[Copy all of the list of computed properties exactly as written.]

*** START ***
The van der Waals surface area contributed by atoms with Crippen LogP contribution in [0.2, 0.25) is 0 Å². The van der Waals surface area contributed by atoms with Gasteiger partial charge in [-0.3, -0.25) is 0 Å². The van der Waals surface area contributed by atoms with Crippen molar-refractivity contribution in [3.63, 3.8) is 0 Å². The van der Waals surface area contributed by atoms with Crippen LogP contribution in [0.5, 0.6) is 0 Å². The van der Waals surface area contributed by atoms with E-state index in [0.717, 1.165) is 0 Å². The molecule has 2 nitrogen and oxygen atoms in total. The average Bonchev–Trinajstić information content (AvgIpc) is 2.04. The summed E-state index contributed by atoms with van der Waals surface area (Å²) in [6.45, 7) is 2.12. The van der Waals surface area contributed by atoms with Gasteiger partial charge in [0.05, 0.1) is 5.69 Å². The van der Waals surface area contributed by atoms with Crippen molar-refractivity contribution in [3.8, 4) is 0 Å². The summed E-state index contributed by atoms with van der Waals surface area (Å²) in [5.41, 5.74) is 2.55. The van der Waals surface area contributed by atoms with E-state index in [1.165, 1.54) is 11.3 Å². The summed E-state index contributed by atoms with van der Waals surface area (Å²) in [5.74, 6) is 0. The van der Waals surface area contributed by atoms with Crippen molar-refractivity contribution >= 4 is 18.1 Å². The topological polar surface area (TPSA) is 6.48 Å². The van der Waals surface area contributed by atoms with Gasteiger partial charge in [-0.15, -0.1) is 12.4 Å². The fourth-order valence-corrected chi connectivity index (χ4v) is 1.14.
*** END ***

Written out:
The van der Waals surface area contributed by atoms with Crippen LogP contribution in [0.2, 0.25) is 0 Å². The van der Waals surface area contributed by atoms with Gasteiger partial charge in [-0.3, -0.25) is 0 Å². The van der Waals surface area contributed by atoms with Crippen molar-refractivity contribution in [3.63, 3.8) is 0 Å². The van der Waals surface area contributed by atoms with Crippen LogP contribution in [0.5, 0.6) is 0 Å². The van der Waals surface area contributed by atoms with E-state index in [0.717, 1.165) is 0 Å². The molecule has 2 nitrogen and oxygen atoms in total. The average Bonchev–Trinajstić information content (AvgIpc) is 2.04. The summed E-state index contributed by atoms with van der Waals surface area (Å²) in [6.45, 7) is 2.12. The van der Waals surface area contributed by atoms with Gasteiger partial charge in [0.05, 0.1) is 5.69 Å². The van der Waals surface area contributed by atoms with Crippen molar-refractivity contribution in [3.8, 4) is 0 Å². The summed E-state index contributed by atoms with van der Waals surface area (Å²) in [5.41, 5.74) is 2.55. The van der Waals surface area contributed by atoms with E-state index in [1.165, 1.54) is 11.3 Å². The summed E-state index contributed by atoms with van der Waals surface area (Å²) in [5.74, 6) is 0. The van der Waals surface area contributed by atoms with Crippen molar-refractivity contribution >= 4 is 18.1 Å². The topological polar surface area (TPSA) is 6.48 Å². The van der Waals surface area contributed by atoms with Gasteiger partial charge in [-0.15, -0.1) is 12.4 Å². The fourth-order valence-corrected chi connectivity index (χ4v) is 1.14.